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Children's Nightmares Vs Night Terrors

by Kids on Track (follow)
Ariella Lew; BSC Paediatric Nurse
Parenting Tips (61)     
What can do you to help?

When a child suddenly becomes scared to go to sleep at night, parents naturally wonder what is causing it.

There are two totally different, but equally scary nocturnal phenomenon's that are commonly seen in children. Here is how to understand the difference between the two:


NIGHTMARES:

What are they?

These are bad dreams that can leave children feeling scared or distressed. They consist of images that represent real (someone dying) or imagined (monsters under the bed) dangers and fears.

Why do they occur?

Nightmares are most often seen in people who have good imaginations. If they are recurrent, they may be symptomatic of a stressor in the child's environment that they are unable to cope with. It is the brain's way of sifting through and dealing with unprocessed worries that may be there. Nightmares can also be caused by some medications.

When do they occur?

In general, children younger than 2 do not get nightmares. Between the ages of 3 and 6, children are the most frightened by the nightmares. These dreams occur in the second half of the night towards the end of their sleep.

How should I deal with them?

Your child will only want you for reassurance, and if the nightmare has woken them from sleep, they may take some time to settle. Acknowledge that their fears are real, but remind them it was only a dream and reassure them that all is well. If they are older than 4, they can begin to understand the difference between real and imagined, so it is worth explaining both concepts to them. Avoid the triggers that you suspect may be causing nightmares, such as certain movies. Adapt their bedtime routine if nightmares are recurrent to include reassurances such as doors open and nightlights on. Make sure your child has a chance each day to talk about their worries.
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NIGHT TERRORS:

What are they?

A night terror is an episode of extreme agitation that occurs during a child's sleep. They affect approximately 15% of children (more common in boys) and can occassionally occur in adults too.

There are no mental images and so children have no recollection in the morning. For parents, it can be scary as children look like they are awake, but they are actually fast asleep. Night terrors can cause children to shout out / sit up / thrash around or appear distressed.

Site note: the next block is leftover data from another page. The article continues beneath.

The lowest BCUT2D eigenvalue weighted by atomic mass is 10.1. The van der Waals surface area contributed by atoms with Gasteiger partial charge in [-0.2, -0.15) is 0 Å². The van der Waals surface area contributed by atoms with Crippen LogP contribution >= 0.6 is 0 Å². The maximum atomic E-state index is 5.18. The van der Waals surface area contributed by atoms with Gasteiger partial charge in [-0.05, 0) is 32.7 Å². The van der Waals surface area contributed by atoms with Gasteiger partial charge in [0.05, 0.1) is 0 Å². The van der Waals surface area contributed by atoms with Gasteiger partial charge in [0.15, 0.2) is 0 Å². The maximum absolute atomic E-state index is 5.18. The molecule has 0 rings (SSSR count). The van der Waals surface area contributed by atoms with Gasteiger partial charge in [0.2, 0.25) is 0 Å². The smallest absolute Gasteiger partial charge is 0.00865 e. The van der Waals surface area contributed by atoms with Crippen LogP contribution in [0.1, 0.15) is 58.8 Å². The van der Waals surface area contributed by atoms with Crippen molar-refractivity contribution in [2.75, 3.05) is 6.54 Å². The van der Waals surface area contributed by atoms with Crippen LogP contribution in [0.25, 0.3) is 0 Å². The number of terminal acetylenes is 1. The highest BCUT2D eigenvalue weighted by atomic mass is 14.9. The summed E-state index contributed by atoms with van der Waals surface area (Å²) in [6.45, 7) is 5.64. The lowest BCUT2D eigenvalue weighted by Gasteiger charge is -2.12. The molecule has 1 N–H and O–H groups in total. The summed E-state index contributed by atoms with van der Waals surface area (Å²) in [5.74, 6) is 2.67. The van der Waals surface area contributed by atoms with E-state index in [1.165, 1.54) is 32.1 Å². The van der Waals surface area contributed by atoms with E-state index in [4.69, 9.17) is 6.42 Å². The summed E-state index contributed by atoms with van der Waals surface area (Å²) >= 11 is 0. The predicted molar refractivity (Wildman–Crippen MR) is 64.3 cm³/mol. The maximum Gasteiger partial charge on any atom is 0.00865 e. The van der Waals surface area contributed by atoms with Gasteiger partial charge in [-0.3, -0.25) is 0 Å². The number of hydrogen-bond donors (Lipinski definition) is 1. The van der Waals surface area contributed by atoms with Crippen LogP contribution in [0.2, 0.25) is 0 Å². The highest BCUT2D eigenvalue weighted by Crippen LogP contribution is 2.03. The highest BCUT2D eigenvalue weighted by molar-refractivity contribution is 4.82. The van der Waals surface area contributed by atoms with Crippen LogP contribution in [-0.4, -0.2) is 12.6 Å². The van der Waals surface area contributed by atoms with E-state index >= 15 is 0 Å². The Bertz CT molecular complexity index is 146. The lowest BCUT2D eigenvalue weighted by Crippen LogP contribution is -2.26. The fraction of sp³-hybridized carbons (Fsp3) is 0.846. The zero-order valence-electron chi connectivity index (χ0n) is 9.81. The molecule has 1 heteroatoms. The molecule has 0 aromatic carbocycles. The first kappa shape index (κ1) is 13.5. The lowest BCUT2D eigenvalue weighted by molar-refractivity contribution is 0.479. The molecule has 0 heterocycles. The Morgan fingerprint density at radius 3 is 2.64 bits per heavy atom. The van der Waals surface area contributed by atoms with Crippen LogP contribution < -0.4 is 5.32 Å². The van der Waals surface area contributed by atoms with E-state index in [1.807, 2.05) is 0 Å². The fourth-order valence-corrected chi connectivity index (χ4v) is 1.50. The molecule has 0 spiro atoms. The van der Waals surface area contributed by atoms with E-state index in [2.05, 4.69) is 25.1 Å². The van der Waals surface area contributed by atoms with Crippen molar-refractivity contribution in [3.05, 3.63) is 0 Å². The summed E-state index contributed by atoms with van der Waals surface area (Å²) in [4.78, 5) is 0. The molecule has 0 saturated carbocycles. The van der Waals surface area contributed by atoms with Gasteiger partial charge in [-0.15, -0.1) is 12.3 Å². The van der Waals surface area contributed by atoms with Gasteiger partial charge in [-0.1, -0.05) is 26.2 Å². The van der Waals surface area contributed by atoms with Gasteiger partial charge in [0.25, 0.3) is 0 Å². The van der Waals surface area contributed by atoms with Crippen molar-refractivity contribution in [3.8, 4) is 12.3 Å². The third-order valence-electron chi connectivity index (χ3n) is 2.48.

Why do they happen?

They are a reaction to the fear of transitioning from one sleep stage to the next. In other words, they are stuck between being awake and asleep. A night terror is rarely a reaction to an external factor, such as medication, sleep apnoea or stress and is more often a part of their brain maturing.

When do they occur?

Night terrors are most common in children aged between 4 and 12, although there have been reports in children as young as 18 months. They occur when children are in a very deep sleep and so usually this is 2-3 hours after going to sleep. Some children will only experience this once and for others, it may continue until the brain develops its capacity to transition between stages of sleep.

How should I deal with them?

Don't try to wake your child as they will be very disorientated and it will take them a long time to resettle. Rather, just ensure their safety and gently sit and reassure that everything is ok. Try to prevent your child being overtired as this is a trigger.

Although night terrors are not caused by stress, it is advisable to minimise external factors such as starting something new, for example, toilet training which may increase the frequency of the episodes.

Read How To Deal With Your Child's Night Terrors
Read Constipation In Babies And Young Children
Read Bedtime Battles
Read My Epic Sleep Deprivation Blunder

#Parenting Tips


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